"Well, you're a long way ahead of me, and for the present I'm afraid there's nothing left but to say good-night to you!"

And therewith the minister departed.

"Lord," said the soutar, as he sat guiding his awl through sole and welt and upper of the shoe on his last, "there's surely something at work i' the yoong man! Surely he canna be that far frae waukin up to see and ken that he sees and kens naething! Lord, pu' doon the dyke o' learnin and self- richteousness that he canna see ower the tap o', and lat him see thee upo' the ither side o' 't. Lord, sen' him the grace o' oppen e'en to see whaur and what he is, that he may cry oot wi' the lave o' 's, puir blin' bodies, to them that winna see. 'Wauk, thoo that sleepest, and come oot o' thy grave, and see the licht o' the Father i' the face o' the Son.'"

But the minister went away intent on classifying the soutar by finding out with what sect of the middle-age mystics to place him. At the same time something strange seemed to hover about the man, refusing to be handled in that way. Something which he called his own religious sense appeared to know something of what the soutar must mean, though he could neither isolate nor define it.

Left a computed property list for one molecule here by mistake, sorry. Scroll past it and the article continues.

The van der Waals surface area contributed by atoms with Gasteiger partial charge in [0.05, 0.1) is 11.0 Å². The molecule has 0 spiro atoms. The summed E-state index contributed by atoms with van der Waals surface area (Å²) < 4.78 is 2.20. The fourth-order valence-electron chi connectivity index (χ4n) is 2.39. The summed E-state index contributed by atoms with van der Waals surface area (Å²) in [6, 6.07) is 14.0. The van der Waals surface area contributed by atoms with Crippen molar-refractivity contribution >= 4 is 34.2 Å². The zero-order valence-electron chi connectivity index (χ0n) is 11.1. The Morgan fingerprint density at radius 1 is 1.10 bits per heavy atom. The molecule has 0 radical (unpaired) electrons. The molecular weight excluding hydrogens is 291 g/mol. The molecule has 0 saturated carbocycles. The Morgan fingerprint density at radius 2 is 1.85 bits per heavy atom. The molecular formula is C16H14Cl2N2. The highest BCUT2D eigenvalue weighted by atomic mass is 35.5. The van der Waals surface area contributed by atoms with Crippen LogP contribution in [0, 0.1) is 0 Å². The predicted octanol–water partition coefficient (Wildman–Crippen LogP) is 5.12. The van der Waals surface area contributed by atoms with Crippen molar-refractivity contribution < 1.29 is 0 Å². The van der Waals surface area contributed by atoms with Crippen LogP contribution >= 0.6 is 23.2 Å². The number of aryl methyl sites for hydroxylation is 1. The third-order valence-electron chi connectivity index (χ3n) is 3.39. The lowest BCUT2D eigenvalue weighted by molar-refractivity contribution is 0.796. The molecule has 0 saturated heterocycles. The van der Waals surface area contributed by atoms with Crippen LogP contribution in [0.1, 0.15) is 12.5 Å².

Faithlessly as he had behaved to Isy, Blatherwick was not consciously, that is with purpose or intent, a deceitful man. He had, on the contrary, always cherished a strong faith in his own honour. But faith in a thing, in an idea, in a notion, is no proof, or even sign that the thing actually exists: in the present case it had no root except in the man's thought of himself, in his presentation to himself of his own reflected self. The man who thought so much of his honour was in truth a moral unreality, a cowardly fellow, a sneak who, in the hope of escaping consequences, carried himself as beyond reproof. How should such a one ever have the power of spiritual vision developed in him? How should such a one ever see God—ever exist in the same region in which the soutar had long taken up his abode? Still there was this much reality in him, and he had made this much progress that, holding fast by his resolve henceforward no more to slide, he was aware also of a dim suspicion of something he had not seen, but which he might become able to see; and was half resolved to think and read, for the future, with the intent to find out what this strange man seemed to know, or thought he knew.

Soon finding himself unable, however, try as hard as he might, to be sure of anything, he became weary of the effort, and sank back into the old, self-satisfied, blind sleep.